The International Bomber Command Centre in Lincoln has launched a new public service day to mark the squadrons that were so vital to World War Two victory.
The event took place at the Memorial Spire of the International Bomber Command Centre on Canwick Avenue in Lincoln, on Thursday, July 28 – otherwise known as National Bomber Command Day.
With 2021 marking the 85th anniversary of the Bomber Command’s formation, the IBCC recognised the milestone by launching a day which is set to become an integral part of the RAF’s annual cycle.
The decision was made to hold an event in tribute of Bomber Command in light of the dedication of the squadrons during the Second World War, as they risked their lives to protect our nation during intense conflict.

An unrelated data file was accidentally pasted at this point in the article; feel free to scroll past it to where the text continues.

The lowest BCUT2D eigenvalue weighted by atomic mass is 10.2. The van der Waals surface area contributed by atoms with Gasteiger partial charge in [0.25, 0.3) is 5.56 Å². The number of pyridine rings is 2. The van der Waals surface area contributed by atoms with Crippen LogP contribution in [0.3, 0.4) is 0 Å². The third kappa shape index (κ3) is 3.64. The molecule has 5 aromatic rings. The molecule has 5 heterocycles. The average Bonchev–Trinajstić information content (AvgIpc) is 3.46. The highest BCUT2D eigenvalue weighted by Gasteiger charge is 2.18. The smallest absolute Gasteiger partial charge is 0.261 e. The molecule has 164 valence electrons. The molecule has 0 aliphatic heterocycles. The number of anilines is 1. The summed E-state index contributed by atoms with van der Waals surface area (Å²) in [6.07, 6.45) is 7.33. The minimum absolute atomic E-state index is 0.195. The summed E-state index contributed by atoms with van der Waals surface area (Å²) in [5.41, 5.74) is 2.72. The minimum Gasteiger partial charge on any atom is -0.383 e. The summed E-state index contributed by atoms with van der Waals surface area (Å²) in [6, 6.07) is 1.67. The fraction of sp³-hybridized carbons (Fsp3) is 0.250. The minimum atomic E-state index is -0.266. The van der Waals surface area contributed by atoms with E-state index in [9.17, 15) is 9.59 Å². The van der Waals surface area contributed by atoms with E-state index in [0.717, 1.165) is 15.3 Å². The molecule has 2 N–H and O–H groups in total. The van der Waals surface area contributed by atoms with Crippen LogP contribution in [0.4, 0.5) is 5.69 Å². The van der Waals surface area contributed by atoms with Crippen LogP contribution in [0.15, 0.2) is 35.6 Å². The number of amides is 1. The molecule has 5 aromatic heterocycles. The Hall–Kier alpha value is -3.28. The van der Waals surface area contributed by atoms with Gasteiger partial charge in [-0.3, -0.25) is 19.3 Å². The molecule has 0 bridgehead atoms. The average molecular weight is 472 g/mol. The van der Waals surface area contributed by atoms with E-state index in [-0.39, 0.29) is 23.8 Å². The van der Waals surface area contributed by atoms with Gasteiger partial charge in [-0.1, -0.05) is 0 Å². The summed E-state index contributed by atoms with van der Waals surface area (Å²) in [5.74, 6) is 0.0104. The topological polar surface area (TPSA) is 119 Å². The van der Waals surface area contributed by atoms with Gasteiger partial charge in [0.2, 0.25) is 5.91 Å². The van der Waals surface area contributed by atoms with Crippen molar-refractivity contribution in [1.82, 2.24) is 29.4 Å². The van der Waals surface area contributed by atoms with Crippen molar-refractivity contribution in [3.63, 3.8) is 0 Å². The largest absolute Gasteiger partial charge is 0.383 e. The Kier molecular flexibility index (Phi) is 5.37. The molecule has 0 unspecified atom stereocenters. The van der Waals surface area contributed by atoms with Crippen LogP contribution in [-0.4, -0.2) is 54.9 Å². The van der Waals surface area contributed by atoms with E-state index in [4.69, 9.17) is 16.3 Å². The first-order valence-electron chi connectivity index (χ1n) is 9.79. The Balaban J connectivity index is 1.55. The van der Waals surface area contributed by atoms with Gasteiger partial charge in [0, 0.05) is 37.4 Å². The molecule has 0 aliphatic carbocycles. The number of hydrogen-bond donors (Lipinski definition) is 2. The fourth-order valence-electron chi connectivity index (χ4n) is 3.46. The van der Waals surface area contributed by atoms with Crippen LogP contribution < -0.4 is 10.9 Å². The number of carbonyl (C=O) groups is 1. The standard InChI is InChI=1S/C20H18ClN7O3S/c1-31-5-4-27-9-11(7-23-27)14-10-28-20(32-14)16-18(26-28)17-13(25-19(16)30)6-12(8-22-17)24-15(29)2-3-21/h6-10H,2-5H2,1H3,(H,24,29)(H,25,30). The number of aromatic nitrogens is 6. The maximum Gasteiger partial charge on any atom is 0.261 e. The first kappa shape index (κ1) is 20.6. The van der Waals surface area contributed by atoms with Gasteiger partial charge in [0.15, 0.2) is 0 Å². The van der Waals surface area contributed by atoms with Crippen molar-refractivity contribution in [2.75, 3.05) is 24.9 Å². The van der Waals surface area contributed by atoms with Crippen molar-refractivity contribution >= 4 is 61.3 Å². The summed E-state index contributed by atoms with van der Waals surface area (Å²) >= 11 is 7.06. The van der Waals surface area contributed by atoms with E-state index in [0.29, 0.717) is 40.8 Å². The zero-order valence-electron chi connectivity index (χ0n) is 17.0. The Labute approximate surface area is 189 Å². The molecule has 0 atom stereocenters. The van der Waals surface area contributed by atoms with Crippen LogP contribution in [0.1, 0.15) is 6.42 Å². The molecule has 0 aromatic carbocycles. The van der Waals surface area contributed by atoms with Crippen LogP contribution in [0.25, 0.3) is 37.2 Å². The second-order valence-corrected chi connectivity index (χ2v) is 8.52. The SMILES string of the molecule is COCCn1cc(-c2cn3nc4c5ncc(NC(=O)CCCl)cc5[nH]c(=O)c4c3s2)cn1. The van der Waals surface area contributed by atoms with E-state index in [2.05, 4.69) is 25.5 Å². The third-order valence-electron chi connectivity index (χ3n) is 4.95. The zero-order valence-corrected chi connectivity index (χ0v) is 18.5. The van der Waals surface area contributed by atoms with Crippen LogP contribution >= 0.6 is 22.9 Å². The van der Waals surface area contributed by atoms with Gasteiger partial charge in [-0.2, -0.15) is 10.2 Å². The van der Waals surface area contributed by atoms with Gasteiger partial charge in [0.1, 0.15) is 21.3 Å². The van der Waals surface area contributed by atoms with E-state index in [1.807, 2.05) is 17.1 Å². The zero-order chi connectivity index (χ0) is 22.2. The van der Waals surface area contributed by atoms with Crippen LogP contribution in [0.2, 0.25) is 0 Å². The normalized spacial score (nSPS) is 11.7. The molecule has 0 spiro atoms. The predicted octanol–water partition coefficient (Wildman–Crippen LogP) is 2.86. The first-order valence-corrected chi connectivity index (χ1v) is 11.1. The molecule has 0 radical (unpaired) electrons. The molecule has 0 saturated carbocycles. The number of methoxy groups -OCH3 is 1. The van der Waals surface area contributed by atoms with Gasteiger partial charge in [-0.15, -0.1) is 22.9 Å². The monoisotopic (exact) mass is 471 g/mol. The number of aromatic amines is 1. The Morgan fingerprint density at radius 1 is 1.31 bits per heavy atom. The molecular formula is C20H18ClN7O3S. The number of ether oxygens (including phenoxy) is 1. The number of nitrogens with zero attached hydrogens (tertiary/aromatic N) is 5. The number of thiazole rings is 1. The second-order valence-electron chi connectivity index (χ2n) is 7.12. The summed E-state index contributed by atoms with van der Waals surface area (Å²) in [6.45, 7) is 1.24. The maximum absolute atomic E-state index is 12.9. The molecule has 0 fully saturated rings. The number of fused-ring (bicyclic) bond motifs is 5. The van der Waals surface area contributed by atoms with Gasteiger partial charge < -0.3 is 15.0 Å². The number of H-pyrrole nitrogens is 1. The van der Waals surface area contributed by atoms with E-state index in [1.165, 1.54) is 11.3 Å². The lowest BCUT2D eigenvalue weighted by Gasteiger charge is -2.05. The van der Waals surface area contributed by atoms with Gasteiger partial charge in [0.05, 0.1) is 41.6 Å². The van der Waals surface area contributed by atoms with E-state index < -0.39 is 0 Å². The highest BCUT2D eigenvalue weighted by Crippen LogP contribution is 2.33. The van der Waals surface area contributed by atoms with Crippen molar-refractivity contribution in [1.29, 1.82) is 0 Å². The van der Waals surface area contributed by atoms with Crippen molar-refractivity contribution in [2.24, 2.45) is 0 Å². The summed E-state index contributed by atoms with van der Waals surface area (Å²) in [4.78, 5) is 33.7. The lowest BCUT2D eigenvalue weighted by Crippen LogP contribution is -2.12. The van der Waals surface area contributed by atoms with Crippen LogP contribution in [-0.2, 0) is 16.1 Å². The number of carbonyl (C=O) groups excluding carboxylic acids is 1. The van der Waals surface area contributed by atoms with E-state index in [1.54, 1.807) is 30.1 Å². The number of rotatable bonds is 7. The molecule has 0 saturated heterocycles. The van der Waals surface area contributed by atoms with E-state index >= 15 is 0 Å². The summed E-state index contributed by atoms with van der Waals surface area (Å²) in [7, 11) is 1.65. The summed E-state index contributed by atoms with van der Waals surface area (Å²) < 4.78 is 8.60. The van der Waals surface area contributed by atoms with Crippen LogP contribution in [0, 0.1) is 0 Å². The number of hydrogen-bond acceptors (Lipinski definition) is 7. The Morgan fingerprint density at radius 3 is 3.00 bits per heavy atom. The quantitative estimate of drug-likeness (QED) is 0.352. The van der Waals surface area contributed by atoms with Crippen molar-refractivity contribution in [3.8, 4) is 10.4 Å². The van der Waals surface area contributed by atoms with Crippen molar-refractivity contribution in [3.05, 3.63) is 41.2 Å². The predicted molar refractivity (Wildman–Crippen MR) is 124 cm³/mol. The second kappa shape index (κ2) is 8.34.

Hazardous campaigns ran from September 1940 right up until war victory in 1945, as losses sustained reached the highest level of any campaign during World War Two.
23 Victoria Crosses and countless Distinguished Service Orders were awarded to those involved, and Adolf Hitler’s minister for armaments described the failure to defeat Bomber Command as Germany’s “greatest lost battle of the whole war.”
Despite this, as the war ended there was political distancing from mass bombing, and the unbroken bomber campaign slid off the page of our war heroes – prompting the IBCC to shine a light on this often forgotten wartime service.
It was an open event for the public to attend, as a service was held with wreath laying, standards from across the county, readings from veterans and the playing of the Last Post.
See below for more pictures from the public service event, captured by The Lincolnite photographer Steve Smailes: